When the flames are finally suppressed after five days, the “Maps-and-Records man,” who is responsible for keeping note of its trajectory, estimates that it has burned approximately ten thousand acres. He reflects upon real-life fires of the past: “Any old-timer could recall a score of greater [fires], and would expect that the years to come would bring many more. In comparison with the Tillamook, which in eleven flaming days had wiped out 311,000 acres of the best forest in Oregon, the Spitcat was a mere waste-basket blaze.”[39] Having contemplated the damage to the forest, he then considers some of the additional losses, noting that “[T]he cost of suppression alone would run well over a hundred thousand dollars. Two men had been killed, and a score of others had suffered injury. The value of the burned trees would pass a million dollars, figured at current prices.”[40] His thought process then shifts to the environmental cost of the fire. The narrator informs readers that “its effects could be reckoned ahead in centuries,” continuing to observe that “the flaming disaster of those few days would not be undone in a hundred years. Even after five hundred, a skilled forester might still be able to trace the scar of that old burn.”[41] Significantly, for a novel whose drama has stemmed from the enormity of the blaze, in the closing pages the narrator stresses that, although the Spitcat fire’s perimeter was thirty-two miles, it will not be a memorable fire, even for the rangers immediately associated with the region. In drawing this conclusion, Stewart reminds us that Californians live with fire, a fact that Stephen J. Pyne has emphasized with his assertion that “anyone familiar with California knows it burns … the fires burn with a character and on a scale commensurate with the state’s size and political power.”[42]

Throughout the work, Stewart provides a number of narrative interludes that highlight North American settler society’s relationship with fire. While these interjections have an important role in tempering the intensity of the novel’s drama, they also compel readers to consider how Western society has lost its ability to cohabit with fire. These remarks signal that, according to the settler worldview, fire somehow sits outside the mesh. The narrator suggests that “before they had even built Jamestown, the English knew that they had come to a land of fire,” continuing to observe that “during three hundred years the American went west with the smell of smoke in his nostrils.”[43] Stewart presents a catalog of historic wildfires across the US and Canada, focusing particularly on the west coast, but reinforcing the fact that fires have always been an accepted part of North America’s environment. His account also notes, however, that fires have increased since the arrival of Europeans, highlighting the timber trade and deforestation as bearing responsibility for the increase in “fiery whirlwinds.”[44]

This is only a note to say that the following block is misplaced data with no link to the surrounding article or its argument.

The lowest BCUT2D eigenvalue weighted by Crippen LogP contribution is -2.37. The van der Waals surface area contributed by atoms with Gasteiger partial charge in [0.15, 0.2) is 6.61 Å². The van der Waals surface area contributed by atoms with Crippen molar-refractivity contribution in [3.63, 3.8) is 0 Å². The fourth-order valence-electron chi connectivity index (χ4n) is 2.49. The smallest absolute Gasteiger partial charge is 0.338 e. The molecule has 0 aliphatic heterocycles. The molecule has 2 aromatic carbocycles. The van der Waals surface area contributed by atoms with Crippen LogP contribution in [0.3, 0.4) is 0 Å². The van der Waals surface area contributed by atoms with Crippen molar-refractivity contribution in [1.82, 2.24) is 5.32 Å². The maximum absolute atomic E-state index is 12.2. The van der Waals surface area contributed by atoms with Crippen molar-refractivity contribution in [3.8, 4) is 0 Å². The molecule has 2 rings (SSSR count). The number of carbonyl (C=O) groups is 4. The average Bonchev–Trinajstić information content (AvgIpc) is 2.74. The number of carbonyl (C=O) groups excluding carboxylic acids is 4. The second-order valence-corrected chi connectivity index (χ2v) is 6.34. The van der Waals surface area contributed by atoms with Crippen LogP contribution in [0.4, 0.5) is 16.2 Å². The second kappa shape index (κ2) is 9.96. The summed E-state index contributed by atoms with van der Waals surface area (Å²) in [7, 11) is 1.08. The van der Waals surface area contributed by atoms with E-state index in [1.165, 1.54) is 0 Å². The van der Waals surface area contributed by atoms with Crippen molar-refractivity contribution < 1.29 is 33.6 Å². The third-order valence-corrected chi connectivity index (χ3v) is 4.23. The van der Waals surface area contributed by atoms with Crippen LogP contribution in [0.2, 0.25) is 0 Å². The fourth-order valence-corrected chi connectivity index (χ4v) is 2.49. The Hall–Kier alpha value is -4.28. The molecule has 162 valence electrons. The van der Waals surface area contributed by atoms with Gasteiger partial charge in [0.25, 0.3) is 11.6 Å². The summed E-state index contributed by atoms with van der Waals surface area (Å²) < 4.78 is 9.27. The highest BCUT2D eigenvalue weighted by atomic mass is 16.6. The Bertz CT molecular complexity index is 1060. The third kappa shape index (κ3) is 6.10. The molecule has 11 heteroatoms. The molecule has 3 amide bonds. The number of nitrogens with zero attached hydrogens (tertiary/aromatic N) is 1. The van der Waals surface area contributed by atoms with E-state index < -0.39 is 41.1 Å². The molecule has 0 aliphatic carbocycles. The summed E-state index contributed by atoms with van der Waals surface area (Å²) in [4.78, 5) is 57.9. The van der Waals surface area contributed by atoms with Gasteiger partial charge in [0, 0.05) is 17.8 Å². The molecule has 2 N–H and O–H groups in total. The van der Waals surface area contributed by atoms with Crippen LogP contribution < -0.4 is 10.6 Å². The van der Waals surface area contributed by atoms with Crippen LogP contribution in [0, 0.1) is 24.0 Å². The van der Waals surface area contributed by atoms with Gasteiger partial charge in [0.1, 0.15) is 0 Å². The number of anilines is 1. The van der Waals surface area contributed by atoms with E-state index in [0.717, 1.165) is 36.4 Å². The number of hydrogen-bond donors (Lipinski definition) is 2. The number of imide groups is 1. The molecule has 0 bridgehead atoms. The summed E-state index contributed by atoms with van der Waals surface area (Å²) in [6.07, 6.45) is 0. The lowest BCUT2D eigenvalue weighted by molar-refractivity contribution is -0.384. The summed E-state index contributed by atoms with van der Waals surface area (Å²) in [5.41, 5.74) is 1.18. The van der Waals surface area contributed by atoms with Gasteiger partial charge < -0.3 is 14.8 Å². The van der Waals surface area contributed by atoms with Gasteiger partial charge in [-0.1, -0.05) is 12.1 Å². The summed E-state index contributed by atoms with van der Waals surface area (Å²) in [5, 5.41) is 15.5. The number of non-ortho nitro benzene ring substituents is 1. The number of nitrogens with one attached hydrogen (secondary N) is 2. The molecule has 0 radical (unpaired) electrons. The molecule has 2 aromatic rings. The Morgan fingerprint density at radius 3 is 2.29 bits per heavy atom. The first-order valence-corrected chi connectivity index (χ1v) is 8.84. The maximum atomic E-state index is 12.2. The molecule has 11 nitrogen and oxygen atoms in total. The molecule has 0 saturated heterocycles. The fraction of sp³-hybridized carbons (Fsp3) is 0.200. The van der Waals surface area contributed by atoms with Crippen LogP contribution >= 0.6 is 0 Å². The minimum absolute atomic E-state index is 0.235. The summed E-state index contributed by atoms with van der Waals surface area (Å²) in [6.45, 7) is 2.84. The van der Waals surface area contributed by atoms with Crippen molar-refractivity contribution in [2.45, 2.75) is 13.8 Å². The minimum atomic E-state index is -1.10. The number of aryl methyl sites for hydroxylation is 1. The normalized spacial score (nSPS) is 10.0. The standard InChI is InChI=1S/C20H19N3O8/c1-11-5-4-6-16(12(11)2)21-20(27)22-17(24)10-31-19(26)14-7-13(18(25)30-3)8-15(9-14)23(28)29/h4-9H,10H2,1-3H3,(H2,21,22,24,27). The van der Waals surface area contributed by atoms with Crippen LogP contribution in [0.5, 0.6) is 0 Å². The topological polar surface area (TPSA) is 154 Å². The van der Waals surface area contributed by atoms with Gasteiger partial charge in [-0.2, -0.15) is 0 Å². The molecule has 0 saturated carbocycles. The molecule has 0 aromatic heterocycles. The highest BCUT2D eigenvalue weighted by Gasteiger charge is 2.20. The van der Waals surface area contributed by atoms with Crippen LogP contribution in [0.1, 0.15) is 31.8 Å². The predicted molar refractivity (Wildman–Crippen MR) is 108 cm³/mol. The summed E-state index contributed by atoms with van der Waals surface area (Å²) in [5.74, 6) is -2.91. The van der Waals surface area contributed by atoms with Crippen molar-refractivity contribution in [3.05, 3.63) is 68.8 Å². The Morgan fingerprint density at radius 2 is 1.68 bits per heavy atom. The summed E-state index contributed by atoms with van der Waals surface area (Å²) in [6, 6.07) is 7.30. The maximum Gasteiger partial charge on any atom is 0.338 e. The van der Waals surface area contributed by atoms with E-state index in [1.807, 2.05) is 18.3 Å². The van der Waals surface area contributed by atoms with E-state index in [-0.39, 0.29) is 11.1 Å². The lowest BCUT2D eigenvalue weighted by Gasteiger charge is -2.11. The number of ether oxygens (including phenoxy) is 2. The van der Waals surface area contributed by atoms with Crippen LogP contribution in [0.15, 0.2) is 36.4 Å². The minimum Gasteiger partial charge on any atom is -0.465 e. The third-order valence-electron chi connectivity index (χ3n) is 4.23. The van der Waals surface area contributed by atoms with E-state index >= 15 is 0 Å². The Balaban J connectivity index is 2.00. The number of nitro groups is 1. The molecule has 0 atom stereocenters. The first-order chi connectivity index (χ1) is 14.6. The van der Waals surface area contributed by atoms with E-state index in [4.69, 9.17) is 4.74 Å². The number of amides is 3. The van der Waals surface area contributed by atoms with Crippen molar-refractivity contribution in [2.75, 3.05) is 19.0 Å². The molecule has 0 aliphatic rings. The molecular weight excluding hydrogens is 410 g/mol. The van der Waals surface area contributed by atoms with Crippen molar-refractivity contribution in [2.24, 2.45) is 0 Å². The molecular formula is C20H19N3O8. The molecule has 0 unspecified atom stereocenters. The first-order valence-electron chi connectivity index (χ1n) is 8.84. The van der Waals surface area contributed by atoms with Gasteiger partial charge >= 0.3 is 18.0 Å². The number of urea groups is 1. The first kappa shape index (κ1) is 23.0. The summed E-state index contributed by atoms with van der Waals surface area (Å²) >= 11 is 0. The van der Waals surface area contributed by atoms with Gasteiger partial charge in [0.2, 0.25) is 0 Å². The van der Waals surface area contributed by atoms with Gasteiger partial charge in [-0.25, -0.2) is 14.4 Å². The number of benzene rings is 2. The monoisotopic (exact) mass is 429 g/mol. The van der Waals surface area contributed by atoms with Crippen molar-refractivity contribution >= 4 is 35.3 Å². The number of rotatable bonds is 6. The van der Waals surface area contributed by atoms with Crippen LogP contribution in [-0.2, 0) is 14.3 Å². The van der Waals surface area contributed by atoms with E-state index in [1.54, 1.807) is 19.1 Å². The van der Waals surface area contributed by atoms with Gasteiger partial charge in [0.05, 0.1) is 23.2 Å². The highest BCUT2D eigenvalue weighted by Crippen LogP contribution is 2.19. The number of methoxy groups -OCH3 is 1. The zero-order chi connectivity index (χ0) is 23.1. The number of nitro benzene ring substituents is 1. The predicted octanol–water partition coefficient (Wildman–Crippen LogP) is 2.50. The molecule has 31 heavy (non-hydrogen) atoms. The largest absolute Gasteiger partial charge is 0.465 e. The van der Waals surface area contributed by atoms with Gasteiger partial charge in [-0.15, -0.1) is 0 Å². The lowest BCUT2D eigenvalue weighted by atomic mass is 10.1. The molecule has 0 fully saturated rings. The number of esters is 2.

While Stewart does not linger on the issue of human agency, when he chooses to mention it, he does so with great force, signaling his understanding of the destructive role settler society played in interfering with North America’s natural fire ecology. Embedded within the novel are a number of critiques of land clearance and logging, including several digs from characters employed as rangers who dislike their boss’s commercial interest in trees as lumber.[45] Here, Stewart engages directly with contemporary discussions about fire and logging, particularly in relation to giant redwoods, which as Laura and James Wasserman note, had been seriously endangered by the transfer of public land to business concerns in the late nineteenth century.[46] David Carle notes that fire management in California was traditionally implemented very differently by Native Americans:

For over 9,000 years, California’s Indigenous peoples set fires to manage the landscape … They burned to reduce the threat of wildfires near their villages, to stimulate resprouting of straighter stems needed for basketry, to keep meadows and grasslands from converting to shrublands or forests while stimulating the growth of seeds and bulbs used as food.[47]